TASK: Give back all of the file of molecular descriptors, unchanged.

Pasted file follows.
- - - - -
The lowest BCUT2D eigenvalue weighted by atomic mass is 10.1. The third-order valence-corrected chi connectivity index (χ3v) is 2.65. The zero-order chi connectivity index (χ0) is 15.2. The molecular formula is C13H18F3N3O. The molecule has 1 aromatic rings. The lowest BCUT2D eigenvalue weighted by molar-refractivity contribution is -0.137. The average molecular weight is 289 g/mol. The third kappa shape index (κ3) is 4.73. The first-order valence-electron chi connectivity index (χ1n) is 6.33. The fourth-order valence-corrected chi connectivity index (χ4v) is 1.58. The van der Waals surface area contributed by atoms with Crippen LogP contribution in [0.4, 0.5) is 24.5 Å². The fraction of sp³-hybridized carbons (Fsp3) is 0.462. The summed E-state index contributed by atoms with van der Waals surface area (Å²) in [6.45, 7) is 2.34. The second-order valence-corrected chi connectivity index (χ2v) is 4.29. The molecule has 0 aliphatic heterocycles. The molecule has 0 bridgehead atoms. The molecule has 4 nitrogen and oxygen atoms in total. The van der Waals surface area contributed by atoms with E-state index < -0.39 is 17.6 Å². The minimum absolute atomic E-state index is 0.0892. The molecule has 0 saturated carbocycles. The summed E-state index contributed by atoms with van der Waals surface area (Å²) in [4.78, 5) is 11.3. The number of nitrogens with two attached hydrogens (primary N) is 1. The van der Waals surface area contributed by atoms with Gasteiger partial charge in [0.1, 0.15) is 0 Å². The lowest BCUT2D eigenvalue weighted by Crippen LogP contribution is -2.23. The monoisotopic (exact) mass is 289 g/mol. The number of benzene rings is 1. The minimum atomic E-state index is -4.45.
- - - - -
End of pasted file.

The lowest BCUT2D eigenvalue weighted by atomic mass is 10.1. The third-order valence-corrected chi connectivity index (χ3v) is 2.65. The zero-order chi connectivity index (χ0) is 15.2. The molecular formula is C13H18F3N3O. The molecule has 1 aromatic rings. The lowest BCUT2D eigenvalue weighted by molar-refractivity contribution is -0.137. The average molecular weight is 289 g/mol. The third kappa shape index (κ3) is 4.73. The first-order valence-electron chi connectivity index (χ1n) is 6.33. The fourth-order valence-corrected chi connectivity index (χ4v) is 1.58. The van der Waals surface area contributed by atoms with Crippen LogP contribution in [0.4, 0.5) is 24.5 Å². The fraction of sp³-hybridized carbons (Fsp3) is 0.462. The summed E-state index contributed by atoms with van der Waals surface area (Å²) in [6.45, 7) is 2.34. The second-order valence-corrected chi connectivity index (χ2v) is 4.29. The molecule has 0 aliphatic heterocycles. The molecule has 0 bridgehead atoms. The molecule has 4 nitrogen and oxygen atoms in total. The van der Waals surface area contributed by atoms with E-state index < -0.39 is 17.6 Å². The minimum absolute atomic E-state index is 0.0892. The molecule has 0 saturated carbocycles. The summed E-state index contributed by atoms with van der Waals surface area (Å²) in [4.78, 5) is 11.3. The number of nitrogens with two attached hydrogens (primary N) is 1. The van der Waals surface area contributed by atoms with Gasteiger partial charge in [0.1, 0.15) is 0 Å². The lowest BCUT2D eigenvalue weighted by Crippen LogP contribution is -2.23. The monoisotopic (exact) mass is 289 g/mol. The number of benzene rings is 1. The minimum atomic E-state index is -4.45.